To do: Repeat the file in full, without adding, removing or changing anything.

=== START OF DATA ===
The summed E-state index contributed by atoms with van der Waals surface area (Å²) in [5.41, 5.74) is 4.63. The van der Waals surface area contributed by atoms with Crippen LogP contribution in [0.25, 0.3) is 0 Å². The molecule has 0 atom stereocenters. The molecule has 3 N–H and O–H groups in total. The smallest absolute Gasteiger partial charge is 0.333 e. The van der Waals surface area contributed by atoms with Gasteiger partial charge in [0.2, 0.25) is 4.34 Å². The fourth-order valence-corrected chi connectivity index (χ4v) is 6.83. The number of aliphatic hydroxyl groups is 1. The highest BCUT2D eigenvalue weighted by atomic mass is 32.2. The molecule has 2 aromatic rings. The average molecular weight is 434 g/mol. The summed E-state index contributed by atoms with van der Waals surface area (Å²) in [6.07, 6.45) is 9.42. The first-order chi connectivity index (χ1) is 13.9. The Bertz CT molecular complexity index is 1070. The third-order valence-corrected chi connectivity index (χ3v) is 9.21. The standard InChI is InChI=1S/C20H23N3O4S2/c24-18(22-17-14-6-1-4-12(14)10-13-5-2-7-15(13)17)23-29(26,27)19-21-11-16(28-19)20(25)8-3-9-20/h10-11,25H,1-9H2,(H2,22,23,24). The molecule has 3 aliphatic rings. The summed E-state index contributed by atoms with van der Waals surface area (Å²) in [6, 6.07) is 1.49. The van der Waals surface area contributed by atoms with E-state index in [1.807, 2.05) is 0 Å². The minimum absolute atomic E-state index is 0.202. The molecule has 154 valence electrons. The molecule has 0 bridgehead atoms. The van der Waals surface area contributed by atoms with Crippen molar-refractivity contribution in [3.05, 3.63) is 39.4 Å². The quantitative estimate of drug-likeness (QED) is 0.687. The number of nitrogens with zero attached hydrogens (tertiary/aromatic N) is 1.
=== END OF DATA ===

The summed E-state index contributed by atoms with van der Waals surface area (Å²) in [5.41, 5.74) is 4.63. The van der Waals surface area contributed by atoms with Crippen LogP contribution in [0.25, 0.3) is 0 Å². The molecule has 0 atom stereocenters. The molecule has 3 N–H and O–H groups in total. The smallest absolute Gasteiger partial charge is 0.333 e. The van der Waals surface area contributed by atoms with Gasteiger partial charge in [0.2, 0.25) is 4.34 Å². The fourth-order valence-corrected chi connectivity index (χ4v) is 6.83. The number of aliphatic hydroxyl groups is 1. The highest BCUT2D eigenvalue weighted by atomic mass is 32.2. The molecule has 2 aromatic rings. The average molecular weight is 434 g/mol. The summed E-state index contributed by atoms with van der Waals surface area (Å²) in [6.07, 6.45) is 9.42. The first-order chi connectivity index (χ1) is 13.9. The Bertz CT molecular complexity index is 1070. The third-order valence-corrected chi connectivity index (χ3v) is 9.21. The standard InChI is InChI=1S/C20H23N3O4S2/c24-18(22-17-14-6-1-4-12(14)10-13-5-2-7-15(13)17)23-29(26,27)19-21-11-16(28-19)20(25)8-3-9-20/h10-11,25H,1-9H2,(H2,22,23,24). The molecule has 3 aliphatic rings. The summed E-state index contributed by atoms with van der Waals surface area (Å²) in [6, 6.07) is 1.49. The van der Waals surface area contributed by atoms with E-state index in [1.807, 2.05) is 0 Å². The minimum absolute atomic E-state index is 0.202. The molecule has 154 valence electrons. The molecule has 0 bridgehead atoms. The van der Waals surface area contributed by atoms with Crippen molar-refractivity contribution in [3.05, 3.63) is 39.4 Å². The quantitative estimate of drug-likeness (QED) is 0.687. The number of nitrogens with zero attached hydrogens (tertiary/aromatic N) is 1.